For example, the IEEE 802.11 protocol includes a physical layer and a medium access control layer, or MAC layer. The physical layer is to provide each node in a network the ability to transmit data, while the MAC layer controls access between each station and the network. The MAC layer in IEEE 802.11 provides two protocols: distribution coordination function, or DCF, and point coordination function, or PCF. The PCF cooperates with the DCF operation via a polling method; that is, a point coordinator decides the timings of each station's transmission according to a polling list. The DCF controls the access according to a carrier sense multiple access with collision avoidance protocol, or CSMA/CA protocol. Basically, the DCF is to prevent the waiting stations from colliding with each other when competing for a channel, or a medium, when the channel changes from busy to idle state. With the DCF, the stations have to detect whether the medium is idle or not by power detection or virtual detection before transmitting a frame. If the medium is idle, each station is supposed to wait for a duration called the DCF inter-frame space, or DIFS, select a random time for initializing a backoff timer, and transmit a frame if the backoff timer counts to 0 without detecting another station's broadcast, otherwise defer the frame and perform the backoff procedure again. A contention window is an integer between 7 and 255, which is to decide a random waiting duration for each station. Only if the medium is idle does the backoff timer count down, otherwise the backoff timer freezes until the medium is idle for longer than a DIFS. If a collision happens or a transmitter does not receive a response from a receiver after a short inter-frame space, or SIFS, the transmitter re-transmits a frame for the receiver. In this situation, the values of the contention windows of the stations having collisions are doubled, and the stations perform the backoff procedures again until the frame is transmitted.

A WLAN is usually designed for mobile communication applications where power consumption is a problem. Therefore, the wireless communication protocol provides a power management scheme for implementing a power-saving operation. For example, in IEEE 802.11 protocol, each WLAN card, or station, can operate in two power modes: an active mode and a power-saving mode. When operating in the active mode, the WLAN card is under a full power condition, meaning that the WLAN card at full power condition can receive or transmit frames at any time. When in the power-saving mode, a wireless access point recognizes paths of WLAN cards operating in the power-saving mode, and stores data to be transmitted to the WLAN cards. Moreover, a WLAN card operating in the power-saving mode can be in a sleep state or an awake state. Most of the time, the WLAN card operating in power-saving mode is in the sleep state, meaning that the WLAN card does not perform any operation, but only enters the awake state for some intervals for listening to a beacon frame, and for receiving data stored in the wireless access point if necessary.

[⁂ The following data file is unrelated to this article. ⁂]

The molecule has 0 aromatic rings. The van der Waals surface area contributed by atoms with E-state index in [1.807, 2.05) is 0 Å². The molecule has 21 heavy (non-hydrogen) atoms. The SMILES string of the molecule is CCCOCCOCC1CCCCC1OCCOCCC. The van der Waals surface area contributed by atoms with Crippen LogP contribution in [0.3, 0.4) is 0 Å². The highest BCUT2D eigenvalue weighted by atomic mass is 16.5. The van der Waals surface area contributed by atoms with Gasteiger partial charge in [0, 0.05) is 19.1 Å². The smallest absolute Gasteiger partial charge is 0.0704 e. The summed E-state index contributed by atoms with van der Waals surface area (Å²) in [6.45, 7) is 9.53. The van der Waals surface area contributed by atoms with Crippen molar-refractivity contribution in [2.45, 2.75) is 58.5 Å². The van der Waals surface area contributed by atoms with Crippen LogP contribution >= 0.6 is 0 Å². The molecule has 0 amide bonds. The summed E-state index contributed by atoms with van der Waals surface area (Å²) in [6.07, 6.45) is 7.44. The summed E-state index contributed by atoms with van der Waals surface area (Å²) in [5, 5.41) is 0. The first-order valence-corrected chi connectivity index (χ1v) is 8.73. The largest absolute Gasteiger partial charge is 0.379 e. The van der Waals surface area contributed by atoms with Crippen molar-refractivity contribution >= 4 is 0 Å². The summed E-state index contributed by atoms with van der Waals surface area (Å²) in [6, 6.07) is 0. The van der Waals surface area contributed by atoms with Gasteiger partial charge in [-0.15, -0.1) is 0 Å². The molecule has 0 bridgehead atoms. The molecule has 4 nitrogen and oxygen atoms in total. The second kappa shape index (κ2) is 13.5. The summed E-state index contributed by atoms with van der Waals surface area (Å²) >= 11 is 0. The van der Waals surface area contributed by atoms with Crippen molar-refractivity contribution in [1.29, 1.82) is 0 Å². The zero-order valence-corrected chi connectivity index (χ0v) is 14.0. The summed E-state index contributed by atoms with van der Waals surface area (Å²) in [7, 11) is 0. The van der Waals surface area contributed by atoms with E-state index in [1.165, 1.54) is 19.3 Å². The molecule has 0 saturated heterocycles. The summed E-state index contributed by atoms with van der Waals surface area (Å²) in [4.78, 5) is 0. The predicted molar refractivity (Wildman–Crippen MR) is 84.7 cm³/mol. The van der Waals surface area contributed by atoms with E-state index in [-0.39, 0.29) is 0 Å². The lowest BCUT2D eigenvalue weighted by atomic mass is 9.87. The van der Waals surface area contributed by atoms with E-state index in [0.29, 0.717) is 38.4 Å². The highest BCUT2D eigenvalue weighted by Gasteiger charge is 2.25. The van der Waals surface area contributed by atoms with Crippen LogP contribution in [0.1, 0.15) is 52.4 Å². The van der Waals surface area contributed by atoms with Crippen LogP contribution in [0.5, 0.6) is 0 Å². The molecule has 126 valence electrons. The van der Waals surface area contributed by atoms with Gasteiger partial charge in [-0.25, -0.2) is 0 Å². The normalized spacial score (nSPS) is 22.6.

Generally, the wireless access point outputs beacon frames continuously, where a beacon frame is about 50 bytes long. A common frame header and a cyclic redundancy check occupy almost half of the beacon frame. The common frame header includes the MAC addresses of a source and a destination, as well as other information. The main content of the beacon frame is the data between the common frame header and the cyclic redundancy check, including: a beacon interval and a traffic indication map (TIM). If a WLAN card wants to enter the power-saving mode, the WLAN card has to transmit a power-saving request to the wireless access point. After the wireless access point receives the request and returns a response to the WLAN card, the WLAN card enters the power-saving mode. Once the WLAN card is in the power-saving mode, the WLAN card enters the awake state to listen to the beacon at every beacon interval, while the TIM in the beacon indicates if there is data for the WLAN card in the wireless access point. In short, the beacon interval indicates when the WLAN card operating in the power-saving mode should wake up to listen to the beacon, while the wireless access point uses the TIM for indicating whether there is any data to be transmitted to the WLAN card or not. After receiving the beacon frame, the WLAN card checks a partial virtual bitmap of the TIM, so as to determine if there is data to be received. If any such data exists, the WLAN card transmits a power-saving poll frame, or PS-Poll frame, to the wireless access point for informing the wireless access point that the WLAN card is ready to receive the data. As a result, the WLAN card changes states to operate in the awake state, which is the same as the active mode, and to contest or back off with other WLAN cards until the data is received.